Since 2015, through the U.S. Agency for International Development, the United States has invested nearly $50 million to support DREAMS in Zambia alone. In five years, DREAMS Zambia has reached over 460,000 girls and young women.
DREAMS services include mentor-led safe spaces, care and support for survivors of gender-based violence, testing and counseling for HIV, school scholarships, and more. In addition, DREAMS works with sexual partners, parents, schools, and communities to strengthen the supportive networks necessary for young women to thrive.
For all of these to reach their full potential, we must continue to work tirelessly to support maternal and child health, education and early literacy, equality, and we must work together to fight gender-based violence (GBV) that can compromise, and even halt, all our progress.
Violence against girls and women remains one of the most widespread, persistent human rights violations in our world today.
Not only does GBV permanently harm the physical and emotional health of the survivor, it drives new HIV infections, leads to poor educational and economic outcomes, and perpetuates the cycle of poverty. GBV is a global problem that affects one in three women in their lifetime. Women who suffer gender-based violence are our mothers, daughters, sisters and other relatives. They are our family; they are us.
This week I was reminded how challenging the fight against GBV is. Because it starts with changing attitudes – for everyone, women and men, girls and boys. Perhaps you saw the shocking story a few days ago in the Zambia Daily Mail.
The article said that according to Zambia’s 2018 Demographic Health Survey, 46 percent of Zambian women believe it is acceptable for a husband to beat his wife. According to the survey, “justified” reasons could be because she “burned food, argued with her husband, went out without permission, neglected children, refused intimate relations, or made household purchases without the husband’s knowledge.”
Wow. Reading this, I was stunned. Think for a moment what this means. Some young girls grow up thinking that gender-based violence is ok. Clearly we all have a lot of work to do. We need to do better for Hope and Marley.
As a husband and a father, I cannot imagine what a horrific thing it would be to beat my wife or my child. All of us — as individuals, political leaders, religious leaders, traditional leaders, civil society – have to join in the fight to make gender-based violence unacceptable in everyone’s eyes.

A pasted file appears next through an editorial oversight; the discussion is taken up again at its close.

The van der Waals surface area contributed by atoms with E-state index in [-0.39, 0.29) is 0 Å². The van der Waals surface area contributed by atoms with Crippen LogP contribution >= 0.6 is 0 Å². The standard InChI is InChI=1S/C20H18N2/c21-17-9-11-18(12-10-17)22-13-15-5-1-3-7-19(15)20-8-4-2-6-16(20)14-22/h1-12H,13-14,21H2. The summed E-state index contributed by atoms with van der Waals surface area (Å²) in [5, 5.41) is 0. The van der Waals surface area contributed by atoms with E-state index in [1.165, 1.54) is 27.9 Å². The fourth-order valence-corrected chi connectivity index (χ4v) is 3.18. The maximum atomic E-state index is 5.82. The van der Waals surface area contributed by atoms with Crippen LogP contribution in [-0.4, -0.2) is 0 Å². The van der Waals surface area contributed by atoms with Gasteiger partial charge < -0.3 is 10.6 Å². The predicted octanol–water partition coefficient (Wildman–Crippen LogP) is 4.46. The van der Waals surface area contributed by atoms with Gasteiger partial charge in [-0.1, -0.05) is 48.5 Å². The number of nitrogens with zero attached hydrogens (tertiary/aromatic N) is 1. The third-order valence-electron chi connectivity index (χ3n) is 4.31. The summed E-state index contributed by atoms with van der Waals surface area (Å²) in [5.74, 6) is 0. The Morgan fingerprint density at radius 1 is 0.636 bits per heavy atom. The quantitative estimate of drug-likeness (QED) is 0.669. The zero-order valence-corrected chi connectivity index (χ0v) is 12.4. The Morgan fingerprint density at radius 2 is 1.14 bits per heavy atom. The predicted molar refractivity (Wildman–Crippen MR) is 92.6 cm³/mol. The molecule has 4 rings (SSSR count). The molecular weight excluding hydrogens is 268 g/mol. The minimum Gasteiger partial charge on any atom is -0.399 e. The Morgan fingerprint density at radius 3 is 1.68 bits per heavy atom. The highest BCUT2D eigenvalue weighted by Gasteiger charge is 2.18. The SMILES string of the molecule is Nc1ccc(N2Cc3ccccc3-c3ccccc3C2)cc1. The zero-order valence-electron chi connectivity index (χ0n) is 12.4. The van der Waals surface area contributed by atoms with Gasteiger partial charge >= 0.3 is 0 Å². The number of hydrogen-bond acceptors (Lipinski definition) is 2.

As fellow democracies committed to the Universal Declaration of Human Rights and other human rights covenants, the United States and Zambia stand shoulder to shoulder in fighting against GBV. USAID’s $17-million Stop-GBV program is one example. This project works with government, traditional and religious leaders, and communities to strengthen GBV-response services, and supports laws and policies that ensure protection for survivors and prosecution for perpetrators.
Together with the Zambian Government, we have established 24 fully operational One-Stop Centers in 7 provinces and 25 districts for comprehensive GBV response and care. We have trained magistrates, police officers, and doctors to improve access to justice for child survivors, and we have trained close to 100 chiefs and 340 headmen, induna, and traditional leaders to identify and respond to GBV in their own communities.
Together, we are saving and improving the lives of Zambia’s women. As we take time today to reflect on the progress made and the long road to gender equality, allow me to reaffirm the U.S. government’s strong commitment to Zambia and to improving the lives of all its people.
So today, as we commemorate International Women’s Day, let us all remember Hope and Marley. We work for them. We must keep faith with them. Because they are our daughters — and our future leaders.
Your Excellency, President Edgar Chagwa Lungu, distinguished guests, and importantly, Zambia’s women and girls: Thank you for all you do to make a better future for all the women and girls of our world.